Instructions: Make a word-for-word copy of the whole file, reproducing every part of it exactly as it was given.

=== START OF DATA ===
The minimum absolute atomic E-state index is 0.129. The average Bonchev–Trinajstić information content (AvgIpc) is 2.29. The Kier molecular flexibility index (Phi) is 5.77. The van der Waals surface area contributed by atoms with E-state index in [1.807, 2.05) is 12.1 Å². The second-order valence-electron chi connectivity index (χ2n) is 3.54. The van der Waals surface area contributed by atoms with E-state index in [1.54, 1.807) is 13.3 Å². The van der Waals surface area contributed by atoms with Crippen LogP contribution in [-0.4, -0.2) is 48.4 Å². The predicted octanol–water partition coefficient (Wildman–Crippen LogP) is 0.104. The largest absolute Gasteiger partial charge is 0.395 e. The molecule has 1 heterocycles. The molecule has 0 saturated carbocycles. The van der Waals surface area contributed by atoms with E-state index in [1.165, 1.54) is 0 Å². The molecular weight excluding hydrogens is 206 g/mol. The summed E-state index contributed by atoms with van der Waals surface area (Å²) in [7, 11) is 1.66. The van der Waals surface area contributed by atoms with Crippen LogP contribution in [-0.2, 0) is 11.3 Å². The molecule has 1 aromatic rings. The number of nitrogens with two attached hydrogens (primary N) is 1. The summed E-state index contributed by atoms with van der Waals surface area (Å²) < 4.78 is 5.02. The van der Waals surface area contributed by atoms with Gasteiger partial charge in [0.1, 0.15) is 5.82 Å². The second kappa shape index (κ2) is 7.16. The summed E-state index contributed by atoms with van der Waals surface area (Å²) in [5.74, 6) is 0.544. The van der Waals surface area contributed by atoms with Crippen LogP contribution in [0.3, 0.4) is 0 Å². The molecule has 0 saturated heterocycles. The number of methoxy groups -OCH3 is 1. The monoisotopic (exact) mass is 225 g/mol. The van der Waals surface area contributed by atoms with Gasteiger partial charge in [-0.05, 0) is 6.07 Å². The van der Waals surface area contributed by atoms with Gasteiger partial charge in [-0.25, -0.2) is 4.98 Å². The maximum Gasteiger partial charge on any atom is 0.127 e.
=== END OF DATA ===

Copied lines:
The minimum absolute atomic E-state index is 0.129. The average Bonchev–Trinajstić information content (AvgIpc) is 2.29. The Kier molecular flexibility index (Phi) is 5.77. The van der Waals surface area contributed by atoms with E-state index in [1.807, 2.05) is 12.1 Å². The second-order valence-electron chi connectivity index (χ2n) is 3.54. The van der Waals surface area contributed by atoms with E-state index in [1.54, 1.807) is 13.3 Å². The van der Waals surface area contributed by atoms with Crippen LogP contribution in [-0.4, -0.2) is 48.4 Å². The predicted octanol–water partition coefficient (Wildman–Crippen LogP) is 0.104. The largest absolute Gasteiger partial charge is 0.395 e. The molecule has 1 heterocycles. The molecule has 0 saturated carbocycles. The van der Waals surface area contributed by atoms with E-state index in [1.165, 1.54) is 0 Å². The molecular weight excluding hydrogens is 206 g/mol. The summed E-state index contributed by atoms with van der Waals surface area (Å²) in [7, 11) is 1.66. The van der Waals surface area contributed by atoms with Crippen LogP contribution in [-0.2, 0) is 11.3 Å². The molecule has 1 aromatic rings. The number of nitrogens with two attached hydrogens (primary N) is 1. The summed E-state index contributed by atoms with van der Waals surface area (Å²) < 4.78 is 5.02. The van der Waals surface area contributed by atoms with Gasteiger partial charge in [0.1, 0.15) is 5.82 Å². The second kappa shape index (κ2) is 7.16. The summed E-state index contributed by atoms with van der Waals surface area (Å²) in [5.74, 6) is 0.544. The van der Waals surface area contributed by atoms with Crippen LogP contribution in [0.3, 0.4) is 0 Å². The molecule has 0 saturated heterocycles. The number of methoxy groups -OCH3 is 1. The monoisotopic (exact) mass is 225 g/mol. The van der Waals surface area contributed by atoms with Gasteiger partial charge in [-0.05, 0) is 6.07 Å². The van der Waals surface area contributed by atoms with Gasteiger partial charge in [-0.25, -0.2) is 4.98 Å². The maximum Gasteiger partial charge on any atom is 0.127 e.